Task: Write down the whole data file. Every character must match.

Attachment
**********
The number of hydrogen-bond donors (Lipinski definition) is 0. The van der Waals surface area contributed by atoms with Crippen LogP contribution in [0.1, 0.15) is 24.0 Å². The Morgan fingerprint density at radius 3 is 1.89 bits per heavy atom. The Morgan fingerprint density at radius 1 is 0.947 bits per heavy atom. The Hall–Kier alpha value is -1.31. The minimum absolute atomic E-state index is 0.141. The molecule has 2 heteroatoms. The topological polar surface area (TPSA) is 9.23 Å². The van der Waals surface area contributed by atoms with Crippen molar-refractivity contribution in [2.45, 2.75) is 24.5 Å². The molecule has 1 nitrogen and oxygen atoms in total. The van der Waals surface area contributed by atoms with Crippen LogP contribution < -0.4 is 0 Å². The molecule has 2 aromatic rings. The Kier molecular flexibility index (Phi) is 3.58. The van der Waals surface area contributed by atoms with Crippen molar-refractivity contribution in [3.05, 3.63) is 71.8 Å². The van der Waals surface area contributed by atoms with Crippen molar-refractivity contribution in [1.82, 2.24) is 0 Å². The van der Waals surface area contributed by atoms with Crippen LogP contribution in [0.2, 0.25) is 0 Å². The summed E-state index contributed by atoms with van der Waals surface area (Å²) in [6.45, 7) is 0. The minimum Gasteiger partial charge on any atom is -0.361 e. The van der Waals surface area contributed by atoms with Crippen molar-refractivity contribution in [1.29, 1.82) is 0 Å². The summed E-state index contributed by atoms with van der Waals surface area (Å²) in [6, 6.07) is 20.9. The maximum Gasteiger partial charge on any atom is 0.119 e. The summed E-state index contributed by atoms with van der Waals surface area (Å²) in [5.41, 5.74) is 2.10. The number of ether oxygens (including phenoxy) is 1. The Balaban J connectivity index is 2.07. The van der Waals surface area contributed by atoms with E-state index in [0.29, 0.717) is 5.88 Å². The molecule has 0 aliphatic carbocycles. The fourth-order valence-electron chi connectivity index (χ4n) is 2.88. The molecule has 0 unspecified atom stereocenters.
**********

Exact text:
The number of hydrogen-bond donors (Lipinski definition) is 0. The van der Waals surface area contributed by atoms with Crippen LogP contribution in [0.1, 0.15) is 24.0 Å². The Morgan fingerprint density at radius 3 is 1.89 bits per heavy atom. The Morgan fingerprint density at radius 1 is 0.947 bits per heavy atom. The Hall–Kier alpha value is -1.31. The minimum absolute atomic E-state index is 0.141. The molecule has 2 heteroatoms. The topological polar surface area (TPSA) is 9.23 Å². The van der Waals surface area contributed by atoms with Crippen molar-refractivity contribution in [2.45, 2.75) is 24.5 Å². The molecule has 1 nitrogen and oxygen atoms in total. The van der Waals surface area contributed by atoms with Crippen LogP contribution < -0.4 is 0 Å². The molecule has 2 aromatic rings. The Kier molecular flexibility index (Phi) is 3.58. The van der Waals surface area contributed by atoms with Crippen molar-refractivity contribution in [3.05, 3.63) is 71.8 Å². The van der Waals surface area contributed by atoms with Crippen molar-refractivity contribution in [1.82, 2.24) is 0 Å². The van der Waals surface area contributed by atoms with Crippen LogP contribution in [0.2, 0.25) is 0 Å². The summed E-state index contributed by atoms with van der Waals surface area (Å²) in [6.45, 7) is 0. The minimum Gasteiger partial charge on any atom is -0.361 e. The van der Waals surface area contributed by atoms with Crippen molar-refractivity contribution in [1.29, 1.82) is 0 Å². The summed E-state index contributed by atoms with van der Waals surface area (Å²) in [6, 6.07) is 20.9. The maximum Gasteiger partial charge on any atom is 0.119 e. The summed E-state index contributed by atoms with van der Waals surface area (Å²) in [5.41, 5.74) is 2.10. The number of ether oxygens (including phenoxy) is 1. The Balaban J connectivity index is 2.07. The van der Waals surface area contributed by atoms with E-state index in [0.29, 0.717) is 5.88 Å². The molecule has 0 aliphatic carbocycles. The fourth-order valence-electron chi connectivity index (χ4n) is 2.88. The molecule has 0 unspecified atom stereocenters.